Early detection of photoreceptor degeneration in eyes with subretinal drusenoid deposits, another term for reticular pseudodrusen, could be a biomarker prognostic of advanced AMD, including GA development with subsequent visual loss as supported mainly by the use of adaptive optics imaging50, 51, 52, 53 in addition to older histopathologic findings of drusenoid deposits on the inner RPE in areas surrounding geographic atrophy.13
Therefore, presence of such lesions in eyes that are treated for wet AMD with anti-VEGF therapy should be noted, not only in the context of future prospective studies, but even in routine clinical practice, where a combination of continuous anti-VEGF administration and pre-existing RPD could increase chances of visual loss due to GA progression.
Review of the literature demonstrates that there are emerging signals of anti-VEGF treatment potentially increasing the chance of GA development and progression. The impact of GA on patients’ visual function and quality of life has not been determined as studies have limited follow-up and were limited by the reliance on high-contrast, distance visual acuity as the sole functional outcome measure. High-contrast, distance visual acuity is relatively unaffected by GA until advanced stages when there is foveal involvement. Poor contrast sensitivity, altered dark adaptation, low luminance VA, and mesopic vision could be means of further evaluation in future studies.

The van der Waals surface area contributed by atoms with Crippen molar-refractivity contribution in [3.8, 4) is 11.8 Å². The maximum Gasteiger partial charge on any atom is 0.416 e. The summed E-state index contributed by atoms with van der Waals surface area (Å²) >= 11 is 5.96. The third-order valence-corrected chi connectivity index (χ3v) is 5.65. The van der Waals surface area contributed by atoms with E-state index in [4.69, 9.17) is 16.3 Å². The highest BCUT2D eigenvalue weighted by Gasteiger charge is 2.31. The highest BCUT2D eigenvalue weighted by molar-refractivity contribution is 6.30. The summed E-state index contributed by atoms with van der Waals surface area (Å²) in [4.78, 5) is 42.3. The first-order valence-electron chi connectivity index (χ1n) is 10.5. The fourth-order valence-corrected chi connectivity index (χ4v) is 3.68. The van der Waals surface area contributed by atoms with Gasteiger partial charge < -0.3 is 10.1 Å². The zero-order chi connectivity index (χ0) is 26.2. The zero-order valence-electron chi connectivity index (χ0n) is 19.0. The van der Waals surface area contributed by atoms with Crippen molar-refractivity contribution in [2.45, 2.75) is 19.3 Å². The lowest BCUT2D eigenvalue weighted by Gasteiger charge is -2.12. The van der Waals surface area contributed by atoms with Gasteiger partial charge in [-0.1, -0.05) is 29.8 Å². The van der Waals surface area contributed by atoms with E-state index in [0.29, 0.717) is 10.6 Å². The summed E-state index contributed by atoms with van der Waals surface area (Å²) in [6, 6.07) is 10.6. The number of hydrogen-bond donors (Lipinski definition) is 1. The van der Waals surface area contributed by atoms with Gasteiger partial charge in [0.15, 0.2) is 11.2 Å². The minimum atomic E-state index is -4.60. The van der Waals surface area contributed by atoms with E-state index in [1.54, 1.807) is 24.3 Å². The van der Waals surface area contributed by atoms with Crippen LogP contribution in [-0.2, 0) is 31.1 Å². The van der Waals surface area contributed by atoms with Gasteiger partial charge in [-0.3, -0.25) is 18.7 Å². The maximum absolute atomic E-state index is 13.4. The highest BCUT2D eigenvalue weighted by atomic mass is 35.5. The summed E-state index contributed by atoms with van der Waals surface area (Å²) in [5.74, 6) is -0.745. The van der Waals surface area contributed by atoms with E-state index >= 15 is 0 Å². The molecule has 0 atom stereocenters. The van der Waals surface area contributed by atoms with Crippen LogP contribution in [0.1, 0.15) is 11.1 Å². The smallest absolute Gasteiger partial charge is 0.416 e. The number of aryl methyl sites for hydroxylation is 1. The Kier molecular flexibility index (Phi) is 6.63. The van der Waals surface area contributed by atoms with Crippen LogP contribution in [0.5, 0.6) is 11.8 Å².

The hypothesis that anti-VEGF agents are significantly associated with GA development has been supported both by animal models and studies of post-mortem human eyes.
Direct proof of a cause–effect relationship between GA and use of anti-VEGF agents in nAMD is not yet established. If an association between GA and anti-VEGF in AMD is to be directly proven in the future, it is likely that certain parameters will be implicated: type of neovascular lesion or the number of anti-VEGF injections as displayed in Table 1. Eyes with RAP and possibly eyes with classic CNV may have an increased risk of developing atrophy when treated long term with anti-VEGF agents. A higher number of injections was associated with increased risk of GA development although not with an increased GA growth rate in the long term. Occult CNV has been found to be more ‘resistant’ to the development of GA, but also tends to cause less visual impairment. Therefore, a small amount of sub-retinal fluid (SRF) in the foveal centre displayed on the OCT, should be a reason to consider reduced treatment frequency or even just observation until further proof of CNV activity is established.
CNV development is the normal wound-healing response in an environment of chronic inflammation. Unfortunately, it ultimately leads to scar formation, which impairs central vision.54, 55 Therefore, preservation of vessels and outer retinal layers from irreversible damage, rather than destruction, seems more appropriate argued Kent8 emphasizing the need to try and ‘arrest’ the disease at a ‘pro-angiogenic stage’ rather than simply targeting new vessels.